# The weak form

### Intro

One can write a general differential equation as:

$A(u)=f(x)$

An example, which we will often consider is

ex. $A(u)=-\frac{d}{dx}\left( a(x)\frac{d u }{dx}\right),$

to model e.g. heat conduction with a space-dependent heat conduction coefficient $a(x)$ and a heat production term $f(x)$. (Notice the “ex” when we are talking about a particular example.)

On top of that we of course need boundary conditions, Neumann, Dirichlet, Robin… In our case we will consider

ex. $u(x=0) =u_0\qquad\left(a(x)\frac{du}{dx}\right)_{x=L}=Q_0.$

### Three steps to the weak form

###### Step 1 – weighted residual

Cast the problem as in the method of weighted residuals (that article is pretty similar to this one up to here). In the end, we have:

$\int_0^L \psi_i\left[A(\sum_{j=1}^Nc_j\phi_j+\phi_0) - f\right]dx=0,$

where we have $N+1$ approximation functions (aka solution functions) ${\phi_j}$ and $N$ weight functions (aka test functions) ${\psi_j}$.

###### Step 2 – weak form

Now, only if the $A$ involves derivatives of even order, we can evenly distribute the derivatives between $u$ and $w$, thanks to integration by parts. In this instance,

ex. $\int w\left[-\frac{d}{dx}\left( a(x)\frac{d u }{dx}\right)-f\right]=0$

(notice we write $w$ for any of the weight functions) is converted into

ex. $\int\left[ a\frac{du}{dx}\frac{d w }{dx}-wf\right]-wa\left.\frac{du}{dx}\right]_0^L=0$

This is the weak form of the original differential equation. It is weaker in the sense that, clearly, less derivatives of $u$ appear than in the original equation (in this instance, we go from second to only first). This translates into less derivatives for the solution functions, too.

###### Step 3 – boundary conditions

We must not forget the boundary conditions. In the weak form, we can clearly spot the boundary term, the last one:

ex. $wa\left.\frac{du}{dx}\right]_0^L.$

In general, we may encounter natural and essential boundary conditions (NBCs and EBCs, resp.).

NBCs are the ones that relate to $w$ and its derivatives at the boundaries. In this instance, we car readily identify $a\left.\frac{du}{dx}\right]_0^L$ as the term that multiplies $w$. This term is often of physical importance: in this case we can identify it with the heat flux at the borders, $Q=+- a\frac{du}{dx}$, where the sign depends on the border: on the left, $x=0$, we have a plus for heat influx; at the right we have a minus for the same reason. All together, we may write

ex. $wa\left.\frac{du}{dx}\right]_0^L = -(wQ)_0-(wQ)_L$

EBCs are the ones that relate to $u$ or its derivatives at the boundaries. This term is, however, deduced from the same as the previous one: one must look at the way in which $w$ appears: this will be the way $u$ appears too. In this instance, $w$ appears simply alone, so the EBCs will refer to $u$ only (not its derivatives). (I know this is confusing, read twice!)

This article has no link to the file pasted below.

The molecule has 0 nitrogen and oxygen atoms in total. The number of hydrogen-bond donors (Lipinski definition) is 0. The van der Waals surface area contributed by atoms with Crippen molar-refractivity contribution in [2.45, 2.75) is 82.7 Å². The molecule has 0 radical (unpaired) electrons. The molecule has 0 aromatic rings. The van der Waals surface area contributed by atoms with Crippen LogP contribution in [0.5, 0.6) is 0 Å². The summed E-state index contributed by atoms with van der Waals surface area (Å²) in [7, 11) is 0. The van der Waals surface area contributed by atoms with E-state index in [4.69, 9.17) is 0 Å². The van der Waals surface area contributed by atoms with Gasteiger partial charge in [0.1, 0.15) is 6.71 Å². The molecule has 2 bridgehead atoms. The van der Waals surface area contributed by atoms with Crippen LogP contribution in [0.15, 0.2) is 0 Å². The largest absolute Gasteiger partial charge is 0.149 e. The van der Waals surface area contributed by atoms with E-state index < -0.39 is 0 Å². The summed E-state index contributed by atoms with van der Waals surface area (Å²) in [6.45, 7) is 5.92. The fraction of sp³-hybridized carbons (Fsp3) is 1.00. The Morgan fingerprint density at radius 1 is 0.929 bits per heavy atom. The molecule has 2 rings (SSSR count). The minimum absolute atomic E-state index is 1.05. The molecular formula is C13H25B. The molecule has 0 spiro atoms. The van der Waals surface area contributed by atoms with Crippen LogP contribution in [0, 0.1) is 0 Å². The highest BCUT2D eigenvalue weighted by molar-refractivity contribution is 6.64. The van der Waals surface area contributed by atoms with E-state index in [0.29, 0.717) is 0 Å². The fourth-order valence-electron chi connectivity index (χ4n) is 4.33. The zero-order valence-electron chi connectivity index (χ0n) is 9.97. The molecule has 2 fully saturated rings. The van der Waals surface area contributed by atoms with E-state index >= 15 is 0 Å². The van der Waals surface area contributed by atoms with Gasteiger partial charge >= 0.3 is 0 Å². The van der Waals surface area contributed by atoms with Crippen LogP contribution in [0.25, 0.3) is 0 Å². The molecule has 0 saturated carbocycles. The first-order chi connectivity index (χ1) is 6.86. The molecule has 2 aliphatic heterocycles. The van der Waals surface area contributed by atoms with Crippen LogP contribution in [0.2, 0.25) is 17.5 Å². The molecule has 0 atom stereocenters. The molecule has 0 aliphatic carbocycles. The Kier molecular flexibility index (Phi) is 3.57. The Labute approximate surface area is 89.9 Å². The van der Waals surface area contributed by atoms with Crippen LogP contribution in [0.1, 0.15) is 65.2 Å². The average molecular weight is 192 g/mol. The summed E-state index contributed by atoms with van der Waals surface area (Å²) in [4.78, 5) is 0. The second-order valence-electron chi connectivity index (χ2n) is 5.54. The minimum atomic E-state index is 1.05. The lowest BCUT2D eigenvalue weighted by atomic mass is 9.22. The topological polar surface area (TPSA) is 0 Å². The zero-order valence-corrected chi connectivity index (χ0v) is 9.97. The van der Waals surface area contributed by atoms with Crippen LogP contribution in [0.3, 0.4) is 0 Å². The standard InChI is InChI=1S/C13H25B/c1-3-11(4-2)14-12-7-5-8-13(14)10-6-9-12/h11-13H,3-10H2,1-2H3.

In general, NBCs and EBCs come in pairs. Both carry physical information, on quantities that are usually mutually conjugate in some sense. Only one of the two must be specified at each boundary, though. In this instance

ex. $u(x=0) =u_0\qquad\left(a(x)\frac{du}{dx}\right)_{x=L}=Q_0.$

This entails:

• The EBC $u(x=0) =u_0$ at the left boundary, trivially.
• The NBC $a du/dx=Q_0$ at the right boundary, trivially.
• The NBC $w(x=0) =0$ at the left boundary, not trivially.
The later fact involves an interesting argument. It turns out that $w$ may be viewed as virtual displacement around the true solution: $u=u_N+w$. The weighted residual being equal to zero is equivalent to a variational problem in which we are at a local extremum (I think a minimum) of a functional, in exactly the way this is done in classical mechanics (the action being the path integral of the Lagrangian, all that). If $u$ is given a value at some point, then $w$ must then be zero at that point, since we do not want a variation there at all. Mathematically, this means $w$ satisfies the homogeneous BC wherever $u$ satisfies a non-homogeneous one. We finally may write for our example:
ex. $\int\left[ a\frac{du}{dx}\frac{d w }{dx}-wf\right]-w(L)Q_0=0$
as the final form of our weak problem. Notice we have no information about $w(L)$. This would be the start of a computational problem; to proceed we still have to make choices for the ${\phi_j}$ (to approximate $u$) and the ${\psi_j}$ (to try for $w$).